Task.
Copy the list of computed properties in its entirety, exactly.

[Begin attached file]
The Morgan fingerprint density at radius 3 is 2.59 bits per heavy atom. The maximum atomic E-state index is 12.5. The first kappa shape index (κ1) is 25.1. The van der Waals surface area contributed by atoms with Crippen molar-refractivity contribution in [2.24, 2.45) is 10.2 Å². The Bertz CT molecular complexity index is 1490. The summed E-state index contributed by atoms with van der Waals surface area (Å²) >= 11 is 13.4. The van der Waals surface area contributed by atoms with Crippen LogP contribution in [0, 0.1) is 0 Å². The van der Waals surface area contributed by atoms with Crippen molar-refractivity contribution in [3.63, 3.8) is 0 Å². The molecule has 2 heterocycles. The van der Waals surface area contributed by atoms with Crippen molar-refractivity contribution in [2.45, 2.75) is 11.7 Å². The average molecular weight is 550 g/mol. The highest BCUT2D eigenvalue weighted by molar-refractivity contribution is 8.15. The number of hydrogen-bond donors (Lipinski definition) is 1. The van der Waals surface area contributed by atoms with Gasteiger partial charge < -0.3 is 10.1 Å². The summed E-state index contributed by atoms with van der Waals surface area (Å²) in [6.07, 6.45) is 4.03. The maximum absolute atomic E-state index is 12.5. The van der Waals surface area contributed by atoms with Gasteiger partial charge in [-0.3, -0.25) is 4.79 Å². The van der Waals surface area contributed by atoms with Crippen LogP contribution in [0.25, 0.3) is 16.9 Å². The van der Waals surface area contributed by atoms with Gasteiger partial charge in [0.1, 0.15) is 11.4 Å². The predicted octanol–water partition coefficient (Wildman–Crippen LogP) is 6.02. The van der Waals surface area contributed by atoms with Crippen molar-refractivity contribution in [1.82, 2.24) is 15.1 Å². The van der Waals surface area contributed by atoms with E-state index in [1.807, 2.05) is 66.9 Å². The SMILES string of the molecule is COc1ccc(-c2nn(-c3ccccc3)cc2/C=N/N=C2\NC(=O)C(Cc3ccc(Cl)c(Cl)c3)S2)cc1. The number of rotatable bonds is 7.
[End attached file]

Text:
The Morgan fingerprint density at radius 3 is 2.59 bits per heavy atom. The maximum atomic E-state index is 12.5. The first kappa shape index (κ1) is 25.1. The van der Waals surface area contributed by atoms with Crippen molar-refractivity contribution in [2.24, 2.45) is 10.2 Å². The Bertz CT molecular complexity index is 1490. The summed E-state index contributed by atoms with van der Waals surface area (Å²) >= 11 is 13.4. The van der Waals surface area contributed by atoms with Crippen LogP contribution in [0, 0.1) is 0 Å². The van der Waals surface area contributed by atoms with Crippen molar-refractivity contribution in [3.63, 3.8) is 0 Å². The molecule has 2 heterocycles. The van der Waals surface area contributed by atoms with Crippen molar-refractivity contribution in [2.45, 2.75) is 11.7 Å². The average molecular weight is 550 g/mol. The highest BCUT2D eigenvalue weighted by molar-refractivity contribution is 8.15. The number of hydrogen-bond donors (Lipinski definition) is 1. The van der Waals surface area contributed by atoms with Gasteiger partial charge < -0.3 is 10.1 Å². The summed E-state index contributed by atoms with van der Waals surface area (Å²) in [6.07, 6.45) is 4.03. The maximum absolute atomic E-state index is 12.5. The van der Waals surface area contributed by atoms with Gasteiger partial charge in [-0.3, -0.25) is 4.79 Å². The van der Waals surface area contributed by atoms with Crippen LogP contribution in [0.25, 0.3) is 16.9 Å². The van der Waals surface area contributed by atoms with Gasteiger partial charge in [0.1, 0.15) is 11.4 Å². The predicted octanol–water partition coefficient (Wildman–Crippen LogP) is 6.02. The van der Waals surface area contributed by atoms with Crippen molar-refractivity contribution in [1.82, 2.24) is 15.1 Å². The van der Waals surface area contributed by atoms with E-state index in [1.807, 2.05) is 66.9 Å². The SMILES string of the molecule is COc1ccc(-c2nn(-c3ccccc3)cc2/C=N/N=C2\NC(=O)C(Cc3ccc(Cl)c(Cl)c3)S2)cc1. The number of rotatable bonds is 7.